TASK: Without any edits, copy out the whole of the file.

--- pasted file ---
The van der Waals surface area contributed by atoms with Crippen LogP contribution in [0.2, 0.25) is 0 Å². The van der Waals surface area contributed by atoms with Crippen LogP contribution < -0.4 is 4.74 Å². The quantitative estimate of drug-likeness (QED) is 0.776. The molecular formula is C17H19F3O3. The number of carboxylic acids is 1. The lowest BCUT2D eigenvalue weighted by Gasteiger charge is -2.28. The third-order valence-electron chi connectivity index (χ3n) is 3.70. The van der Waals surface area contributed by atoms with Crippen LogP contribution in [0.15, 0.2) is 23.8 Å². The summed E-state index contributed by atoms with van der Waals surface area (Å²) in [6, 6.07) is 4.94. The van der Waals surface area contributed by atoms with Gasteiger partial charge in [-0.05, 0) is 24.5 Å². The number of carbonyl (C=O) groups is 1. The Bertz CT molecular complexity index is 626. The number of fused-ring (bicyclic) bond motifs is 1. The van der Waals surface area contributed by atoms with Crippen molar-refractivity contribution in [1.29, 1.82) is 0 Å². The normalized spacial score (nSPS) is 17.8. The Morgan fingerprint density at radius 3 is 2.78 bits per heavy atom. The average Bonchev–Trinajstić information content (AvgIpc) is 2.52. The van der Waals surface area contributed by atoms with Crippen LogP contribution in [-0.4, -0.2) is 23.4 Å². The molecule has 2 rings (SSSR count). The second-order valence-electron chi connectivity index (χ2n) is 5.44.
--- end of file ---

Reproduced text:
The van der Waals surface area contributed by atoms with Crippen LogP contribution in [0.2, 0.25) is 0 Å². The van der Waals surface area contributed by atoms with Crippen LogP contribution < -0.4 is 4.74 Å². The quantitative estimate of drug-likeness (QED) is 0.776. The molecular formula is C17H19F3O3. The number of carboxylic acids is 1. The lowest BCUT2D eigenvalue weighted by Gasteiger charge is -2.28. The third-order valence-electron chi connectivity index (χ3n) is 3.70. The van der Waals surface area contributed by atoms with Crippen LogP contribution in [0.15, 0.2) is 23.8 Å². The summed E-state index contributed by atoms with van der Waals surface area (Å²) in [6, 6.07) is 4.94. The van der Waals surface area contributed by atoms with Gasteiger partial charge in [-0.05, 0) is 24.5 Å². The number of carbonyl (C=O) groups is 1. The Bertz CT molecular complexity index is 626. The number of fused-ring (bicyclic) bond motifs is 1. The van der Waals surface area contributed by atoms with Crippen molar-refractivity contribution in [1.29, 1.82) is 0 Å². The normalized spacial score (nSPS) is 17.8. The Morgan fingerprint density at radius 3 is 2.78 bits per heavy atom. The average Bonchev–Trinajstić information content (AvgIpc) is 2.52. The van der Waals surface area contributed by atoms with Crippen LogP contribution in [-0.4, -0.2) is 23.4 Å². The molecule has 2 rings (SSSR count). The second-order valence-electron chi connectivity index (χ2n) is 5.44.